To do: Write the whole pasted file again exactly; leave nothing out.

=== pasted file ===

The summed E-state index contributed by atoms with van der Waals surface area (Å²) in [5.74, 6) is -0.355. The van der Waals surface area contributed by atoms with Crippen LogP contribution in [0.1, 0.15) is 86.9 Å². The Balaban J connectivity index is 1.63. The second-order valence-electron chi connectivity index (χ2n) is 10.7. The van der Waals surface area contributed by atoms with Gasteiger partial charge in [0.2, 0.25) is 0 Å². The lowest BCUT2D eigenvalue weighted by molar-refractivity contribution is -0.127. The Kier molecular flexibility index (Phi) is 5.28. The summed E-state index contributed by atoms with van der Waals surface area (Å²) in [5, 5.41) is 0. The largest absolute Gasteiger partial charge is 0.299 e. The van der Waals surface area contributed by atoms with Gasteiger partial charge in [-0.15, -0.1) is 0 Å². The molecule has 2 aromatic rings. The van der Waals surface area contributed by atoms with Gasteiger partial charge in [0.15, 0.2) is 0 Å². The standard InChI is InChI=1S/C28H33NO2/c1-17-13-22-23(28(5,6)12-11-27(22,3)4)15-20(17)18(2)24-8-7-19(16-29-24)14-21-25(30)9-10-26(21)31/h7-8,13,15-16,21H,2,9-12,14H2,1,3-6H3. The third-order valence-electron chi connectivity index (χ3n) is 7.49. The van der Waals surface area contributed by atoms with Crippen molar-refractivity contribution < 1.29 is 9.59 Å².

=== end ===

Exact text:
The summed E-state index contributed by atoms with van der Waals surface area (Å²) in [5.74, 6) is -0.355. The van der Waals surface area contributed by atoms with Crippen LogP contribution in [0.1, 0.15) is 86.9 Å². The Balaban J connectivity index is 1.63. The second-order valence-electron chi connectivity index (χ2n) is 10.7. The van der Waals surface area contributed by atoms with Gasteiger partial charge in [0.2, 0.25) is 0 Å². The lowest BCUT2D eigenvalue weighted by molar-refractivity contribution is -0.127. The Kier molecular flexibility index (Phi) is 5.28. The summed E-state index contributed by atoms with van der Waals surface area (Å²) in [5, 5.41) is 0. The largest absolute Gasteiger partial charge is 0.299 e. The van der Waals surface area contributed by atoms with Gasteiger partial charge in [-0.15, -0.1) is 0 Å². The molecule has 2 aromatic rings. The van der Waals surface area contributed by atoms with Gasteiger partial charge in [0.15, 0.2) is 0 Å². The standard InChI is InChI=1S/C28H33NO2/c1-17-13-22-23(28(5,6)12-11-27(22,3)4)15-20(17)18(2)24-8-7-19(16-29-24)14-21-25(30)9-10-26(21)31/h7-8,13,15-16,21H,2,9-12,14H2,1,3-6H3. The third-order valence-electron chi connectivity index (χ3n) is 7.49. The van der Waals surface area contributed by atoms with Crippen molar-refractivity contribution < 1.29 is 9.59 Å².